Seyfarth Synopsis:  Over the next few weeks, we’re going to weigh in on the growing national debate around the recent wave of sexual harassment allegations.  To date, no one seems immune from the allegations: celebrities, politicians, presidents. See for instance Time Magazine’s Person of the Year 2017 issue. We hope this dialogue will empower employees

By Sam Schwartz-FenwickMichael W. Stevens, and Kylie Byron

Seyfarth Synopsis: The Department of Justice has reversed the previous Administration’s position on employment protections for transgender individuals, and issued a memorandum that will likely be relied on by private employers seeking to use their religious faith to engage in otherwise prohibited discriminatory

By Christopher Im and Sharisse R. Deal

Seyfarth Synopsis: Private employers can face competing obligations when it comes to responding to employees’ expressive conduct. Employee rights may collide with employer obligations to maintain a safe and harassment-free work environment, not to mention the employer’s interest in maintaining productivity and avoiding adverse publicity. Here are

By Sam Schwartz-Fenwick, Michael W. Stevens, and Kylie Byron

Seyfarth Synopsis: The first eight months of the new administration signals a retrenchment on the executive branch’s view of legal protections due LGBT individuals, including in employment.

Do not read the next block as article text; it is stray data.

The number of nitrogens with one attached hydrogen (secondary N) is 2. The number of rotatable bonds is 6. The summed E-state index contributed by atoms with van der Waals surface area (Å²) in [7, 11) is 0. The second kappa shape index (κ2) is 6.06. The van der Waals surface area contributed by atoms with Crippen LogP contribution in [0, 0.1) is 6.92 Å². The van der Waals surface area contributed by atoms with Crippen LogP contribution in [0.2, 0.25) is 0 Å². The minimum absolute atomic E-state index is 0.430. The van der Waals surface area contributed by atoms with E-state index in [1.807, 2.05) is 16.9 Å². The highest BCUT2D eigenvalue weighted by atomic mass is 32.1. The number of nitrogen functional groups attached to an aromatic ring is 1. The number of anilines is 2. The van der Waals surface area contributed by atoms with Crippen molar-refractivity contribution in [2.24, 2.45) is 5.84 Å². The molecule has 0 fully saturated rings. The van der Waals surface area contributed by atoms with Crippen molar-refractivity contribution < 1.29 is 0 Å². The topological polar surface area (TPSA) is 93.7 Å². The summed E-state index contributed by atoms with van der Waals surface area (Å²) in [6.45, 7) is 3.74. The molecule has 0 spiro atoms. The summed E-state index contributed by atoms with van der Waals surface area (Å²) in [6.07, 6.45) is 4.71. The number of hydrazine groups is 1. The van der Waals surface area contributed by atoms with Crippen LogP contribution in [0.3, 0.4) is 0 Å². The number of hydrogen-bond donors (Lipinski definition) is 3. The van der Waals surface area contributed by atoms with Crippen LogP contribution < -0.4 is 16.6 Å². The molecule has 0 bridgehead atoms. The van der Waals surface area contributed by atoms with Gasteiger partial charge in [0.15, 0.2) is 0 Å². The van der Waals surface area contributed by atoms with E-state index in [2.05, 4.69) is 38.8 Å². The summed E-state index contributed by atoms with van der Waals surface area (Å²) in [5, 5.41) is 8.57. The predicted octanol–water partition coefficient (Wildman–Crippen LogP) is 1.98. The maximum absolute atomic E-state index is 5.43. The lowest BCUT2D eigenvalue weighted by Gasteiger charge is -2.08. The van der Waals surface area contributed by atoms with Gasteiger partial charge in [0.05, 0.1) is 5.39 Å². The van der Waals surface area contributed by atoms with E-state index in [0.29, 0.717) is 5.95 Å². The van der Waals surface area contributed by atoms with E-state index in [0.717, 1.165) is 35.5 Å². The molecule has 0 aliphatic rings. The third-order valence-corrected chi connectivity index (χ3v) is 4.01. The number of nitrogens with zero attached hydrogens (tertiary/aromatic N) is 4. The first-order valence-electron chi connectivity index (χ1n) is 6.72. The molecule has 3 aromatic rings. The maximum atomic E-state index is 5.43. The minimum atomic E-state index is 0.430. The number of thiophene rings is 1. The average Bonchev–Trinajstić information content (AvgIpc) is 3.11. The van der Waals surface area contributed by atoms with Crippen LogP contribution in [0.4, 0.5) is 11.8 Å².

Recently, in a dramatic shift, the Department of Justice broke ranks with the Equal Employment Opportunity

By: Jonathan L. Brophy

Employers know all too well, or are learning very quickly, that the intersection of their anti-harassment policies and their employees’ Facebook posts is something of a moving target.  Employers often feel unsure as to how far they can go in investigating an employee complaint of a co-worker’s internet conduct.  The United

By: Olushola Ayanbule

Employers may risk peril if they ignore third-party harassment claims.  In Freeman v. Dal-Tile Corp., No 13-1481, 2014 WL 1678422 (4th Cir. April 29, 2014), the Fourth Circuit recently ruled that a negligence standard applies to third-party harassment claims under Title VII.  In other words, just as with co-worker harassment,